The Florida legislature has been unusually busy this year, and by and large the results are pretty ugly.
The legislature passed, and Jeb Bush signed, a bill repealing the doctrine of joint and several liability in Florida. Henceforth, joint tortfeasors will no longer be required to contribute more than their percentage of the judge or jury’s assessment of their share of the total fault. Deep pockets can rest easier. The value of patsies just increased. And victims (and taxpayers) will have to pay more when some members of a group of joint tortfeasors are judgment-proof.
Florida is infested with billboards. And south Florida is full of billboards blatantly erected in violation of local law…which for years wasn’t enforced in exchange for bribes and/or campaign contributions. Eventually, the laws here got changed to ‘grandfather’ them in so that some streets I drive on, like Bird Road, are overrun with the things. The Florida legislature’s reaction to this will, however, boggle your mind. It has just passed a bill that…protects billboards from the threat of being obstructed by trees.
Ladybird Johnson must be spinning in her grave. [UPDATE: As noted by an astute commentator, Ladybird Johnson is in fact living; according to the wikipedia “She has been protected by the Secret Service longer than anyone else in history.”] This isn’t just a failure to ‘beautify’ roads — it’s a public commitment to permanent uglification. If Jeb Bush signs this one, local governments will be forbidden from planting any trees where they might obstruct the public’s view of those glorious billboards.
The bill requires that billboards be given a clear sight line of 500 feet on roads with speed limits above 35 mph and 350 feet where the speed limit is under 35 mph. If counties or cities plant trees within that zone, they have 90 days to remove them or face a court fight and fines.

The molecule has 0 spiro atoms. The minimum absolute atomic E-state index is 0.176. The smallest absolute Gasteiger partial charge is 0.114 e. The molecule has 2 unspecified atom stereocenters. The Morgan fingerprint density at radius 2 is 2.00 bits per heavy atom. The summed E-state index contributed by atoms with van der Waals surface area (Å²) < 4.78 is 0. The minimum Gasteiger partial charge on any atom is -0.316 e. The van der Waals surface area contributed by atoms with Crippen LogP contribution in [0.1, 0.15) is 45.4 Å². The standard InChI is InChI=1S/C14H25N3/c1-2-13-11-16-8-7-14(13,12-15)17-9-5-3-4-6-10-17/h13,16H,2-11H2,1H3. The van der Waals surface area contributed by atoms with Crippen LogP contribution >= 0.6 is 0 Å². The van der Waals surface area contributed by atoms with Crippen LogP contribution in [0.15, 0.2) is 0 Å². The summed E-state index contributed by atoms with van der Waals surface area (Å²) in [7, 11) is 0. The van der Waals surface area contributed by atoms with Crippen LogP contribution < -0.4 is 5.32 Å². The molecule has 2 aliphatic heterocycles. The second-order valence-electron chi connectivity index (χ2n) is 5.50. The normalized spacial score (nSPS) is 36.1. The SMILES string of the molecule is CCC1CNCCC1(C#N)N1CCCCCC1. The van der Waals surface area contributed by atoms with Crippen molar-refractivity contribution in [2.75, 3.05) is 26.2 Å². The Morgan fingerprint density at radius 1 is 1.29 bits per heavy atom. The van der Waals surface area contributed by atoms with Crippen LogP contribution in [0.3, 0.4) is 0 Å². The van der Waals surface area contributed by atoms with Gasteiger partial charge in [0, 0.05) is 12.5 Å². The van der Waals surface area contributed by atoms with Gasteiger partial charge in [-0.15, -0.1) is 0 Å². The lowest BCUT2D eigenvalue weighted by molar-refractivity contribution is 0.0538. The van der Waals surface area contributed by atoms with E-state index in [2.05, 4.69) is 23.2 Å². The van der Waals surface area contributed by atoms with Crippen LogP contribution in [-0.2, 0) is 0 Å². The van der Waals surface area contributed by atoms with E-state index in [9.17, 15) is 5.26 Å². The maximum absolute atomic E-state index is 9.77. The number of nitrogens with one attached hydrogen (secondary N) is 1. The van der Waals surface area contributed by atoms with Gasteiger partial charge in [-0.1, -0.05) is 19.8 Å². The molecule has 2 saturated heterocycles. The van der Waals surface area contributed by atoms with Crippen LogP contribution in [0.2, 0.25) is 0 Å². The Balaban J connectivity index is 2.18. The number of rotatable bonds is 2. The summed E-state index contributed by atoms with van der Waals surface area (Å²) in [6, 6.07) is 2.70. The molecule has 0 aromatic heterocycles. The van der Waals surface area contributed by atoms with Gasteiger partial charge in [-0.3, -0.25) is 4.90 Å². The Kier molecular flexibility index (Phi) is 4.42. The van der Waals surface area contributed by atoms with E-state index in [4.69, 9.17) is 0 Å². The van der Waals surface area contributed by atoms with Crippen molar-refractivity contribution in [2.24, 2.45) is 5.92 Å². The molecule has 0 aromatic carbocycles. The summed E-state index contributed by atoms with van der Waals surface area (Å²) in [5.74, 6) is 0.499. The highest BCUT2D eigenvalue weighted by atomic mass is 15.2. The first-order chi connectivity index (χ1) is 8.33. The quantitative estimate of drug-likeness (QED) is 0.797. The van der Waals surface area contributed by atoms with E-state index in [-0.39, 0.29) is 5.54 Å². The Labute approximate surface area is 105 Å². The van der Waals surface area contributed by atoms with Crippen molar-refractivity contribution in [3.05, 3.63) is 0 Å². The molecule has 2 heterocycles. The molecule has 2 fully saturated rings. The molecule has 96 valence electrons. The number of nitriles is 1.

And if existing trees near a billboard are knocked down in a hurricane or if they die, they cannot be replaced except by low-growing shrubs or flowers that do not block the sign.
Still on the legislative agenda: proposals to gut the class-size amendment, the voter-approved mandate to have small classes in schools. That amendment has been a perennial bone in the Republican throat since at some point you might actually have to appropriate money to build those classrooms and pay those teachers.
There has been a ray of good news: spurred by the public scandal of an on-camera murder of a child by guards at a Florida “boot camp” (and the furor over the ensuing attempt at a coverup, then a whitewash), the legislature has voted to “demilitarize” the boot camps to which youthful offenders can be sent. Instead of a regime where guards, who were essentially unregulated and unsupervised, could and did use as much violence as they wanted for minor infractions such as ‘not looking respectful’, the new statute “bans the use of stun guns, pepper spray, pressure points, mechanical restraints and psychological intimidation unless a child is a threat to himself or others.” Yes, in Florida this really is enormous progress, so let’s be grateful for it.